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This is part II of the series Behind the Behaviours: Using Revealed Preferences to Understand What Clients Can’t Tell You.

When it comes to couples and relationships, what goes unsaid is often more important than what gets said.

It’s no different in an advice context.  It’s critical for advisers to unearth what often goes unsaid, especially in cases where one partner doesn’t feel confident or able to articulate their preferences.

This really matters. In the domain of investment risk, for example, 60% of couples under 60 years old have meaningful differences in their risk preferences.1  When that kind of gap exists, it creates a serious AUM flight risk for advisers (more on that below). Not to mention the potential for complaints and disputes down the track.

Revealed preference tools are central to helping advisers detect these preference differences. As a reminder (and as discussed in Part I), revealed preference methods combine standard and behavioural economics with decision science and gamified experiences. They let us precisely measure preferences through a client’s decisions, so we can detect hidden wrinkles in their preferences that clients couldn’t express themselves, and that no questionnaire could pick up.

As we’ll see, how advisers conduct risk profiling sets the tone for advice relationships with couples in subtle but very important ways.

Shachar Kariv, Professor and former chair of the economics department at University of California at Berkeley and Chief Scientist of Capital Preferences, explains the problem of differing preferences in couples.


The not-so-odd couple: Anna and Angus

To unpack this more, let’s go inside the risk profiling experience with a couple – Anna and Angus – who are just beginning a relationship with their adviser. While Angus and Anna have a similar risk tolerance, Anna has higher loss aversion than Angus, though she would have a hard time articulating it [see Part I on Loss Aversion].  Anna and Angus don’t realize it, but they have a meaningful difference in their risk preferences.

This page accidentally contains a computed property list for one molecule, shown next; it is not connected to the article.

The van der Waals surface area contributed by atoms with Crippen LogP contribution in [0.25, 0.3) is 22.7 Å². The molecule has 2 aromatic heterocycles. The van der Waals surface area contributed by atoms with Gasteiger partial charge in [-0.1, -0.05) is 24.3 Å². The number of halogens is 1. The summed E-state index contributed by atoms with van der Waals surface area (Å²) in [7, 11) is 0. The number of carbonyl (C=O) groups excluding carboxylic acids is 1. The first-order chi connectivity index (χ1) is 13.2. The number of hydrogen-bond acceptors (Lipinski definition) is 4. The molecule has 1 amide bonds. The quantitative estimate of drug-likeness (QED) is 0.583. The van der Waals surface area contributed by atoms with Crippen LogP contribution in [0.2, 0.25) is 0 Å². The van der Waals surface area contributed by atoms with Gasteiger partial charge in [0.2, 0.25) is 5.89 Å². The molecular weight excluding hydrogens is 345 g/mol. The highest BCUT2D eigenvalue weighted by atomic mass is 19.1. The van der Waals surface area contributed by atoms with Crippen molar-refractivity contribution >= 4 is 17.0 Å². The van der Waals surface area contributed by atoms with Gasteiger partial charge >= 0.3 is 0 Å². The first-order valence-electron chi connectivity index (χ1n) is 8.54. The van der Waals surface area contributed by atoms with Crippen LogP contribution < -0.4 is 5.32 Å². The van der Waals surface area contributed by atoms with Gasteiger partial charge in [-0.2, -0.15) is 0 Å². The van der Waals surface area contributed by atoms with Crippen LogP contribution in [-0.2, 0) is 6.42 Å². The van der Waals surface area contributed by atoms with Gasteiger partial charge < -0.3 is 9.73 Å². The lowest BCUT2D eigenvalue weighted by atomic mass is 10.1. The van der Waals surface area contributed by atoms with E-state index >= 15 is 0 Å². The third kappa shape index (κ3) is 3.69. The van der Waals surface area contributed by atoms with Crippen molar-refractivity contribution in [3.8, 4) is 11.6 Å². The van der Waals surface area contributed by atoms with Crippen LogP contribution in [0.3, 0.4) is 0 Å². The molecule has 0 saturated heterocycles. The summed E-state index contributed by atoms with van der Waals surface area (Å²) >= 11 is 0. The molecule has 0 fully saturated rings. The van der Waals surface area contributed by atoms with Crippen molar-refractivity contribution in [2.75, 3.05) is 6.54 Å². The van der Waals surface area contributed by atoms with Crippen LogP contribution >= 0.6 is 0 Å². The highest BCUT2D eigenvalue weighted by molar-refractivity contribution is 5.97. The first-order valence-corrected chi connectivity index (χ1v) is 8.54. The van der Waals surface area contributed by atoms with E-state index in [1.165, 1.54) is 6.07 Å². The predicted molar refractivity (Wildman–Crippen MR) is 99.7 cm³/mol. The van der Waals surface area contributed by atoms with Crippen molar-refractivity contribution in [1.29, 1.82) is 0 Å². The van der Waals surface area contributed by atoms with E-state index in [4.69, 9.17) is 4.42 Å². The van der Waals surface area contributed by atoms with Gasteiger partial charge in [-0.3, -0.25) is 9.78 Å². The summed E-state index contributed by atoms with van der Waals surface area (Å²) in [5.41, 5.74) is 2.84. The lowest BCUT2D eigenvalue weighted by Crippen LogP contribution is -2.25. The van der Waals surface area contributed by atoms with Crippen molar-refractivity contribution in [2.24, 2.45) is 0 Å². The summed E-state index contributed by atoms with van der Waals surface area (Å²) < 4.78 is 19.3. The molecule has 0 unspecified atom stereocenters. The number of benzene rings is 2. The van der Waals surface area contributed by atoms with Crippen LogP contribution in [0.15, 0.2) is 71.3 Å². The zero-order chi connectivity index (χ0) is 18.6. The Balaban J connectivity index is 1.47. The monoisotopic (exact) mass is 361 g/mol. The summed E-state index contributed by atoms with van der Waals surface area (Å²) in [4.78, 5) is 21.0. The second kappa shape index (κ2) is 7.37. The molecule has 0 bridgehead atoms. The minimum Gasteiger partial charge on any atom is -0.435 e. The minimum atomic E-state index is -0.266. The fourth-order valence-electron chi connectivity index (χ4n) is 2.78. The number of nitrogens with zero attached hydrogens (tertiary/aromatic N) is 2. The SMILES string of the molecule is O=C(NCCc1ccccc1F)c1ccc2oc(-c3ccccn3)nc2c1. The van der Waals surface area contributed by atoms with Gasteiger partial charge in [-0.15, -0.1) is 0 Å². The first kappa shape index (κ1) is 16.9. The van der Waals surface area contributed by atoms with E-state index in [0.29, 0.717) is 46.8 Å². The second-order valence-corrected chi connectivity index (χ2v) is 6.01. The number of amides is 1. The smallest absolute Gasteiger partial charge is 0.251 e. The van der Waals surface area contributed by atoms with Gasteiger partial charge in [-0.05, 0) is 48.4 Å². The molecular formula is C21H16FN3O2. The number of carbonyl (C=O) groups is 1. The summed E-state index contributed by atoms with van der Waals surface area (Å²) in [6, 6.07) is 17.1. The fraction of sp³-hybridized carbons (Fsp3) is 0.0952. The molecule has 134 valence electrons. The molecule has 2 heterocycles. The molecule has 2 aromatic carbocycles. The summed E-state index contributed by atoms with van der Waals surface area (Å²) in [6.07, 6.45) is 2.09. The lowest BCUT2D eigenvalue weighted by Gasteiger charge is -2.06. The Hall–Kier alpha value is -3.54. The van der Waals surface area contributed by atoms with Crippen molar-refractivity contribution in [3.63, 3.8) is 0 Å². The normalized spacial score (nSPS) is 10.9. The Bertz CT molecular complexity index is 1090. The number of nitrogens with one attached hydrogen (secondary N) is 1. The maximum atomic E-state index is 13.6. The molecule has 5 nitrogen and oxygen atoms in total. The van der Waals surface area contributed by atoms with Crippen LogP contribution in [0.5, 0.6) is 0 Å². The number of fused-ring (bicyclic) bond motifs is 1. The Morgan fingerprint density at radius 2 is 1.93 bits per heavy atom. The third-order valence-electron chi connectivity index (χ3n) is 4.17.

Their adviser jointly administers a risk tolerance questionnaire (RTQ) to them.  Incidentally, this is the most common approach for risk profiling couples, occurring over half the time.2

Angus is the “household CFO” (statistically the most common scenario in male – female couples), and grabs the pen to start filling out the RTQ.  Anna defers to Angus, maybe weighing in here or there, but much is left unexpressed and unheard as Angus completes the RTQ.

“In almost every couple, there is a financial spouse and a non-financial spouse, and too often, the non-financial spouse becomes wallpaper in meetings.”


– Tim Maurer, Head of Wealth Management, Triad Financial Advisers

To be sure, Angus’ and Anna’s adviser has positive intent to get a joint answer that reflects both their risk preferences. In reality, a jointly administered RTQ creates a situation where the non-financial partner’s preferences aren’t truly expressed and accounted for.

Recall, because 60% of couples have meaningful differences in risk preferences, this really does matter – it’s a key driver of both partners feeling heard and understood, and having confidence in the portfolio recommendation and advice that follows.  And it’s a key input for advisers to make suitable recommendations at the household level.


Here’s the kicker – when there is a meaningful difference in risk preferences that goes unaddressed, it’s an assets under management (AUM) risk for the adviser. Couples like Anna and Angus are six times as likely to decrease AUM, and only half as likely to bring held away assets to their adviser in the coming year.3


The acid test question: Do both partners truly feel heard and accounted for?

Zooming out, the risk profiling experience for Anna and Angus is often the start of a subtle, unwitting, and harmful pattern in adviser relationships with couples.  Anna, the non-financial spouse , doesn’t feel fully heard.  When a relationship starts that way, it often continues that way on autopilot—inertia takes over.

Eye-tracking studies show that 60% of advisers’ focal time is on the male partner in live meetings with heterosexual couples.4  36% of female partners think their adviser makes more eye contact with their partner.5  

To be clear, this is often unwitting and unintended on both the part of the adviser and the household CFO.

Nonetheless, it has real effects on client confidence and satisfaction. Non-financial partners who don’t feel heard have a much lower Net Promoter Score – 20-30% vs. 80-90% for those who feel heard and equitably treated.6

Moreover, where it can really bite is years later with a retired couple who has built up a large AUM nest egg.  Female partners who don’t feel heard are only 17% likely to stay with their adviser if their partner exits the picture, vs. 60-70% likely to stay if they feel heard.7